Franz Kafka (1883-1924) was an influential ‘alternative’ Bohemian novelist born of German-speaking Jewish parents in Prague.
Kafka pursued an education in law and took a position in an insurance firm (1907-23) before moving to Berlin. He published short stories and critical essays.
His best-known work, Die Verwandlung (Metamorphosis, 1916), is about a man who awakes one morning to find himself transformed into a giant insect.
His unfinished novels were published after his death by a close associate, Max Brod. They include Ein Prozess (The Trial, 1925), Das Schloss (The Castle, 1926) and Amerika (1927).
Kafka’s haunting view of the world (known as Kafkaesque) has left a lasting impression in the arts and humanities. In essence, Kafka saw life from the perspective of the innocent victim of dark totalitarian regimes often cleverly masked through endless bureaucracies of “yes-men” and “yes-women” who submit to and reinforce stark authoritarianism out of fear and a desire for material benefit.
No surprise, then, that politically he was an anarchist.
But this brand of anarchism wasn’t about knee-jerk violence. Kafka was influenced by existentialism and attended anti-military and anti-clerical meetings at the Klub mladých, an informal assembly which eschewed authority – especially authoritarianism – in favor of the envisioned merits of a decentralized rule by the people.
Wikipedia helps to sort out just where Kafka fell in the political spectrum:
During the communist era, the legacy of Kafka’s work for Eastern bloc socialism was hotly debated. Opinions ranged from the notion that he satirised the bureaucratic bungling of a crumbling Austro-Hungarian Empire, to the belief that he embodied the rise of socialism. A further key point was Marx’s theory of alienation. While the orthodox position was that Kafka’s depictions of alienation were no longer relevant for a society that had supposedly eliminated alienation, a 1963 conference held in Liblice, Czechoslovakia, on the eightieth anniversary of his birth, reassessed the importance of Kafka’s portrayal of bureaucracy. Whether or not Kafka was a political writer is still an issue of debate.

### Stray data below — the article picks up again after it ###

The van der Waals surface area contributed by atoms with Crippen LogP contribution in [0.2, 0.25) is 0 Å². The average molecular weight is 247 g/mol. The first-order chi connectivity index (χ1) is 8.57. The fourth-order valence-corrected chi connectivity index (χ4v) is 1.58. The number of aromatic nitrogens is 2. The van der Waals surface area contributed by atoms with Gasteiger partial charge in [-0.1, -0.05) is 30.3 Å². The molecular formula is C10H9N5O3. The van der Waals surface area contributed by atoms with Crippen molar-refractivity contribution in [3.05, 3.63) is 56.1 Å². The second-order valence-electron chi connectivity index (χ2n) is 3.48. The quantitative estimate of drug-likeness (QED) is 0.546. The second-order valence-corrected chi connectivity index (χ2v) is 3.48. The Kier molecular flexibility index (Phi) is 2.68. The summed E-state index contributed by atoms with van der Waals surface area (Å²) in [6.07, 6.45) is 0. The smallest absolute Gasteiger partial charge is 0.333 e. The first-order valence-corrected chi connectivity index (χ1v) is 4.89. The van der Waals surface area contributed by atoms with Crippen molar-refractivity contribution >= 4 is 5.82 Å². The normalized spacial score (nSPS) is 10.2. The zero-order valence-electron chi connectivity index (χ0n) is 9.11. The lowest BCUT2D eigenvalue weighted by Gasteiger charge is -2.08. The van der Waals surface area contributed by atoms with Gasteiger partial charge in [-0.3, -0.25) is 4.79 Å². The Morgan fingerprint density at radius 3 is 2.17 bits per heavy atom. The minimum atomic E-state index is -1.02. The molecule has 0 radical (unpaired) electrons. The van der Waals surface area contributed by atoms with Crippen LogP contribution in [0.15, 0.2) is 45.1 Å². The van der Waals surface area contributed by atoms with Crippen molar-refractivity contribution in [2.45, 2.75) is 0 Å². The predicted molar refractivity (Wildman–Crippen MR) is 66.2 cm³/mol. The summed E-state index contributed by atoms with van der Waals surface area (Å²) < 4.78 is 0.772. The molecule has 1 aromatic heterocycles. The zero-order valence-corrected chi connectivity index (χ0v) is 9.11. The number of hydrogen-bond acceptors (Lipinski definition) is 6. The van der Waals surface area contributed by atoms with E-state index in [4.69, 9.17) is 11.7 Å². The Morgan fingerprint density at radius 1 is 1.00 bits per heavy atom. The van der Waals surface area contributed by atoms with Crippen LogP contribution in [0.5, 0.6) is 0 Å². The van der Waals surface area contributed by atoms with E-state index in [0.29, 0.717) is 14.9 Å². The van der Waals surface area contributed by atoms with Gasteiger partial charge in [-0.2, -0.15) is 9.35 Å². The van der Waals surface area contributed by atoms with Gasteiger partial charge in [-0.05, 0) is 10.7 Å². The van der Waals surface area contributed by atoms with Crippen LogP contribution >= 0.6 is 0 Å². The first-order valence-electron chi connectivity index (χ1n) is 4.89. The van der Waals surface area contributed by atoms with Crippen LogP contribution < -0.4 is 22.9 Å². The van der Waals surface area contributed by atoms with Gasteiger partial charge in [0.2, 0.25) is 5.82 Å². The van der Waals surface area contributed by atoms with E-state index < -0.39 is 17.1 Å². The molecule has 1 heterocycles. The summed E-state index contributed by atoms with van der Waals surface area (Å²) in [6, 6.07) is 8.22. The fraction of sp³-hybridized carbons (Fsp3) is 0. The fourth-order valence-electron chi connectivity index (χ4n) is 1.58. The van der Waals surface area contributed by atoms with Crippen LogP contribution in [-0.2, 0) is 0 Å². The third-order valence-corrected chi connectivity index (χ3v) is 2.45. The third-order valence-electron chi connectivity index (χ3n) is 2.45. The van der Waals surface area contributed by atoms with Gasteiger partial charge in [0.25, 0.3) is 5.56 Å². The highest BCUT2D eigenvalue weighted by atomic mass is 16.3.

Another Wikipedia entry notes that
Kafka would also define capitalism as a bureaucracy, “a system of relations of dependence” where “everything is arranged hierarchically and everything is in chains,” and that in the end “the chains of tortured humanity are made of the official papers of ministries.”
Kafka stood against military power so his understanding of anarchism was both thoughtful and peaceful—perhaps something along the lines of what Jim Morrison and The Doors dubbed “The Soft Parade.”
A hippie dream perhaps. But in fairness to Kafka, he died from TB well before socialism proved to be an utter failure and also before the hippies “capsized in excess” to be replaced by the yuppies.
And the wooden ships
Are a hippie dream
Capsized in excess
If you know what I mean.
~ Neil Young
2 thoughts on “Franz Kafka – Dark dreams with a piercing intellect”
Edit – Just made a minor style tweak.
Just fixed the first sentence which was grammatically unclear. How I missed that I don’t know. Although I’m actually not surprised. For some reason whenever I write about the Czech Republic, esp. during the communist era, some weird energy comes over me. The price to pay for being sensitive, I guess.